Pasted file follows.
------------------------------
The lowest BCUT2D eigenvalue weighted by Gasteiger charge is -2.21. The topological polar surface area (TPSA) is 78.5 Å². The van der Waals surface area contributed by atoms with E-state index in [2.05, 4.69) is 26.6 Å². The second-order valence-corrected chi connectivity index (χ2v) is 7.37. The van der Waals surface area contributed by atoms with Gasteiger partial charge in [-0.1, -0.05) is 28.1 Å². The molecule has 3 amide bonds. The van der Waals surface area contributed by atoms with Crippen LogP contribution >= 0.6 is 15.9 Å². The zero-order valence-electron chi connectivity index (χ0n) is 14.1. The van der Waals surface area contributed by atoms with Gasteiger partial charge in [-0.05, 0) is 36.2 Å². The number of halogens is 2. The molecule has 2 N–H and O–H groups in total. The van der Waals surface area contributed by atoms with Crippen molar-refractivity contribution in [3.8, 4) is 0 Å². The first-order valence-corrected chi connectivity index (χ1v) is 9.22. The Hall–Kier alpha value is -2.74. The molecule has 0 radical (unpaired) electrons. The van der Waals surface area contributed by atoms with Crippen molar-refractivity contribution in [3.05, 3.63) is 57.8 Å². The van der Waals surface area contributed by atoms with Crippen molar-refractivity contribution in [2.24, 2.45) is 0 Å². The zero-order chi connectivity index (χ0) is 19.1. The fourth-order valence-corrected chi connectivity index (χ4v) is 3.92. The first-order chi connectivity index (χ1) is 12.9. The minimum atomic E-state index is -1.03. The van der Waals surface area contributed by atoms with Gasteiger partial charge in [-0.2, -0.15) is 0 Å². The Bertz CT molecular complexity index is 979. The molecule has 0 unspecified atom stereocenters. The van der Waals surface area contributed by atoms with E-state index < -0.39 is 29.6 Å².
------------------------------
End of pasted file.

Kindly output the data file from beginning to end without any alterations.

The lowest BCUT2D eigenvalue weighted by Gasteiger charge is -2.21. The topological polar surface area (TPSA) is 78.5 Å². The van der Waals surface area contributed by atoms with E-state index in [2.05, 4.69) is 26.6 Å². The second-order valence-corrected chi connectivity index (χ2v) is 7.37. The van der Waals surface area contributed by atoms with Gasteiger partial charge in [-0.1, -0.05) is 28.1 Å². The molecule has 3 amide bonds. The van der Waals surface area contributed by atoms with Crippen LogP contribution >= 0.6 is 15.9 Å². The zero-order valence-electron chi connectivity index (χ0n) is 14.1. The van der Waals surface area contributed by atoms with Gasteiger partial charge in [-0.05, 0) is 36.2 Å². The number of halogens is 2. The molecule has 2 N–H and O–H groups in total. The van der Waals surface area contributed by atoms with Crippen molar-refractivity contribution in [3.8, 4) is 0 Å². The first-order valence-corrected chi connectivity index (χ1v) is 9.22. The Hall–Kier alpha value is -2.74. The molecule has 0 radical (unpaired) electrons. The van der Waals surface area contributed by atoms with Crippen molar-refractivity contribution in [3.05, 3.63) is 57.8 Å². The van der Waals surface area contributed by atoms with Crippen molar-refractivity contribution in [2.24, 2.45) is 0 Å². The zero-order chi connectivity index (χ0) is 19.1. The fourth-order valence-corrected chi connectivity index (χ4v) is 3.92. The first-order chi connectivity index (χ1) is 12.9. The minimum atomic E-state index is -1.03. The van der Waals surface area contributed by atoms with Gasteiger partial charge in [-0.2, -0.15) is 0 Å². The Bertz CT molecular complexity index is 979. The molecule has 0 unspecified atom stereocenters. The van der Waals surface area contributed by atoms with E-state index < -0.39 is 29.6 Å².